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father the same instructions which I am now leaving with you. And the God who gave me ears to hear, and a heart to receive, what my father enjoined on me, will, I hope, give you grace to love and follow the same instructions.
SELECT SENTENCES AND PARAGRAPHS.
The source of happiness.
REASON'S whole pleasure, all the joys of sense,
An approving mind.
Tir'd nature's sweet restorer, balmy sleep!
The benefit of afflictions.
That feelingly persuade me what I am.
The value of time.
Youth is not rich in time; it may be poor:
While through this fleeting life's short, various day,
The tender affections.
Who, that bears
A human bosom, hath not often felt,
How dear are all those ties which bind our race
Their force; let Fortune's wayward hand, the while,
Dear is that shed to which his soul conforms;
Homage at the altar of Truth.
Before thy mystic altar, heavenly Truth,
The succession of human beings.
Like leaves on trees the life of man is found,
They fall successive, and successive rise:
Time never returns.
Mark how it snows! how fast the valley fills,
But when old age has on your temples shed
When youth and love and spring and golden joys are gone.
How reverend is the face of this tall pile,
Now, shield with shield, with helmet helmet clos'd,
Lo, kneeling down to Heaven's Eternal King,
The saint, the father and the husband prays: Hope springs exulting on triumphant wing
That thus they all shall meet in future days: There ever bask in uncreated rays,
No more to sigh or shed the bitter tear, Together hymning their Creator's praise, In such society yet still more dear;
While circling Time moves round in an eternal sphere.
The Chinese Prisoner.—PERCIVAL.
A CERTAIN emperor of China, on his accession to the throne of his ancestors, commanded a general release of all those who were confined in prison for debt. Amongst that number was an old man, who had fallen an early victim to adversity, and whose days of imprisonment, reckoned by the notches which he had cut on the door of his gloomy cell, expressed the annual circuit of more than fifty suns.
With trembling limbs and faltering steps, he departed from his mansion of sorrow: his eyes were dazzled with the splendor of the light; and the face of nature presented to his view a perfect paradise. The jail in which he had been imprisoned, stood at some distance from Pekin, and to that city he directed his course, impatient to enjoy the caresses of his wife, his children, and his friends.
Having with difficulty found his way to the street in which his decent mansion had formerly stood, his heart became more and more elated at every step he advanced. With joy he proceeded, looking eagerly around; but he observed few of the objects with which he had been formerly conversant. A magnificent edifice was erected on the site of the house which he had inhabited; the dwellings of his neighbors had assumed a new form; and he beheld not a single face of which he had the least remembrance.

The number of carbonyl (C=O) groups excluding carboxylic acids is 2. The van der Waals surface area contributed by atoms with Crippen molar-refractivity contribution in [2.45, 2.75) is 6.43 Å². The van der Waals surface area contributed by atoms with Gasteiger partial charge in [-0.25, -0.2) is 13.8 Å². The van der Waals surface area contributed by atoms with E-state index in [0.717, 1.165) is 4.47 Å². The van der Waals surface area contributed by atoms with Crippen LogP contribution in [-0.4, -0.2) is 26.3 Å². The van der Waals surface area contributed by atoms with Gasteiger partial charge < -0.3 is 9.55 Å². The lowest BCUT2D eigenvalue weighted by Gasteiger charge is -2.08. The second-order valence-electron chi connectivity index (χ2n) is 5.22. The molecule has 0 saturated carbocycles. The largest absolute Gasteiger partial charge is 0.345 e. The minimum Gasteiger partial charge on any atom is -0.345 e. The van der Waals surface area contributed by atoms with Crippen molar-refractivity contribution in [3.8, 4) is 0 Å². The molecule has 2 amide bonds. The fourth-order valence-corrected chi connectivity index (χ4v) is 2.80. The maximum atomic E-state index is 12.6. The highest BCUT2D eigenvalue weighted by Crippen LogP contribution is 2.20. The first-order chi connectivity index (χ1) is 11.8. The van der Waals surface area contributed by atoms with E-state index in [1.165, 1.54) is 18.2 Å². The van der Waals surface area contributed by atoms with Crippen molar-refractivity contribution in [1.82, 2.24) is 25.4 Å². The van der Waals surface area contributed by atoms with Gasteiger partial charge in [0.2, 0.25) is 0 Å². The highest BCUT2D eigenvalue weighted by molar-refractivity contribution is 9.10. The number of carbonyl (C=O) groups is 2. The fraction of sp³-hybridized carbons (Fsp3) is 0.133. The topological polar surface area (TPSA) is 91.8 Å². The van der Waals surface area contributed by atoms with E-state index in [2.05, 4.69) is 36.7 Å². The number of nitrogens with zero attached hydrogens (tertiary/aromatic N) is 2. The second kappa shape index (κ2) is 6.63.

An aged beggar who with trembling knees stood at the gate of a portico, from which he had been thrust by the insolent domestic who guarded it, struck his attention. He stopped, therefore, to give him a small pittance out of the bounty with which he had been supplied by the emperor, and received, in return, the sad tidings, that his wife had fallen a lingering sacrifice to penury and sorrow; that his children were gone to seek their fortunes in distant or unknown climes; and that the grave contained his nearest and most valuable friends.
Overwhelmed with anguish, he hastened to the palace of his sovereign, into whose presence his hoary locks and mournful visage soon obtained admission; and casting himself at the feet of the emperor, "Great Prince," he cried, "send me back to that prison from which mistaken mercy has delivered me! I have survived my family and friends, and even in the midst of this populous city I find myself in a dreary solitude. The cell of my dungeon pro
tected me from the gazers at my wretchedness; and whilst secluded from society, I was the less sensible of the loss of its enjoyments. I am now tortured with the view of pleasure in which I cannot participate; and die with thirst, though streams of delight surround me.
The Contrast: or Peace and War.-ATHENÆUM.
LOVELY art thou, O Peace! and lovely are thy children, and lovely are the prints of thy footsteps in the green valleys.
Blue wreaths of smoke ascend through the trees, and betray the half-hidden cottage: the eye contemplates wellthatched ricks, and barns bursting with plenty: the peasant laughs at the approach of winter.
White houses peep through the trees; cattle stand cooling in the pool; the casement of the farm-house is covered with jessamine and honey-suckle; the stately green-house exhales the perfume of summer climates.
Children climb the green mound of the rampart, and ivy holds together the half demolished buttress.
The old men sit at their doors; the gossip leans over her counter; the children shout and frolic in the streets.
The housewife's* stores of bleached linen, whiter than snow, are laid up with fragrant herbs; they are the pride of the matron, the toil of many a winter's night.
The wares of the merchant are spread abroad in the shops, or stored in the high-piled ware houses; the labor of each profits all; the inhabitant of the north drinks the fragrant herb of China; the peasant's child wears the webs of Hindostan.
The lame, the blind, and the aged, repose in hospitals; the rich, softened by prosperity, pity the poor; the poor, disciplined into order, respect the rich.
Justice is dispensed to all. Law sits steady on her throne, and the sword is her servant.
They have rushed through like a hurricane; like an army of locusts they have devoured the earth; the war has fallen like a water spout, and deluged the land with blood.